USC senior Steve Johnson wrapped up a fitting ending to his prolific collegiate career by capturing his second-consecutive NCAA singles championship Monday.
Johnson, the No. 1 seed in the tournament, clinched the back-to-back by defeating Kentucky’s No. 3 Eric Quigley 6-4, 6-4 in the finals at the Dan Magill Tennis Complex in Athens, Ga.
A strained abdomen and shin splint could not hold Johnson back, especially in the final game of the second set.
He fired off three straight aces before forcing Quigley to error with a deep ball that sent Johnson to his knees, screaming after taking his final point as a Trojan.
With the singles title, the back-to-back singles champion also earned a wild card berth in the U.S. Open in August.
En route to the finals, Johnson relinquished just one set to his six opponents.
Johnson finished his Trojan career by winning an unprecedented 72 singles matches in a row, dating back to January 2011. After going 37-0 in his senior year, Johnson concluded with a 149-21 overall record.
“He’s special; we all know that,” USC coach Peter Smith said. “In a lot of ways he’s changed college tennis. I think he’s going to show that it’s OK to stay four years.”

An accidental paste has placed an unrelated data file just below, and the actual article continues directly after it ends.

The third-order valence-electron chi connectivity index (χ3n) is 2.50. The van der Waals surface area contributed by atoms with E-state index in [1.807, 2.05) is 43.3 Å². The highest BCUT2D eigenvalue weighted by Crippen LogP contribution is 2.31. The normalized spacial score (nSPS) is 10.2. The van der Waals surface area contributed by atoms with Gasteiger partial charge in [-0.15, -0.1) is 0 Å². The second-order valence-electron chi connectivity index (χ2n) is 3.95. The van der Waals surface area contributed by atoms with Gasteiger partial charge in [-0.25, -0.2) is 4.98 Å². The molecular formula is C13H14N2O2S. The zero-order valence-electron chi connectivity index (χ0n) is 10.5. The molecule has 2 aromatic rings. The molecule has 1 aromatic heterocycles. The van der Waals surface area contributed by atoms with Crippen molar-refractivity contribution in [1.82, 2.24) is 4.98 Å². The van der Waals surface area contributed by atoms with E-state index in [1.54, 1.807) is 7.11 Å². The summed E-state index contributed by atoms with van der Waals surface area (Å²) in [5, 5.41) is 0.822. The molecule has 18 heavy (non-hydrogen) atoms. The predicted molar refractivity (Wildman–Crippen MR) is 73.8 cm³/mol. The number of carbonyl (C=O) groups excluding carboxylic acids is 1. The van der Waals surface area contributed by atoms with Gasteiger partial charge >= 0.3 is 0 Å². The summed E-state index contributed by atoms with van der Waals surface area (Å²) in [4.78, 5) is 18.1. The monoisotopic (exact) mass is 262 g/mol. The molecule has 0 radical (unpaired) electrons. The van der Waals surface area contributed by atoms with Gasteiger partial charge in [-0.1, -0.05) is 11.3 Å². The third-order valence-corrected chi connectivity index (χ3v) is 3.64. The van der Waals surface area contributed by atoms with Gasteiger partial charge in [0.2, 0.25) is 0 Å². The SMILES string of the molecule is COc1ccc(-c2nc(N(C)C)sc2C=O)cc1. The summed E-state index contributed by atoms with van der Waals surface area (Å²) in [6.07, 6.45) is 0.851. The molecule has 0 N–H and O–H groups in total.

No. 21 senior Daniel Nguyen, No. 25 sophomore Ray Sarmiento, No. 57 sophomore Emilio Gomez and No. 51 freshman Yannick Hanfmann also participated in the singles tournament after the No. 1 Trojans captured their fourth-consecutive NCAA team title last Tuesday.
Hanfmann, who clinched the team championship for the Trojans with his singles win, fell 3-6, 4-6 in the first round against No. 50 Louis Cant.
The other three Trojans, with the exception of Johnson, were eliminated in the subsequent round.
Gomez and Sarmiento fell in straight sets to No. 9 Blaz Rola and No. 2 Mitchell Frank, respectively, while Nguyen finished his collegiate career with a 4-6, 4-6 loss to No. 5 Henrique Cunha.
Nguyen, who was a part of the team for all of its last four championships, finished 135-38 for his career.
In the 32-team doubles tournament, USC’s only pair, consisting of Johnson and freshman Roberto Quiroz, advanced to the quarterfinals as the No. 2 seed.
After a grueling quarterfinals win over No. 39 Alex Domijan, Johnson could not finish the quarterfinals doubles match later in the day.
[Correction: A previous version of the story incorrectly stated that Steve Johnson Roberto Quiroz were leading when they retired to the Texas Tech pair in doubles.]
“I feel like I let Roberto down a little bit,” Johnson said. “I just physically didn’t have it in me, and I hit an overhead point in that last game that completely ripped my stomach apart.”
Despite coming up short in doubles, Johnson, who had the option of skipping his senior year at USC to begin his professional career, achieved his ultimate goal of winning another team title with USC and became the first NCAA singles champion to also win four team championships.
“I can’t believe it. Four years went by quick, but to say the least it’s been a special four years that I’ll never forget. It’ll definitely go with me for the rest of my life,” Johnson said.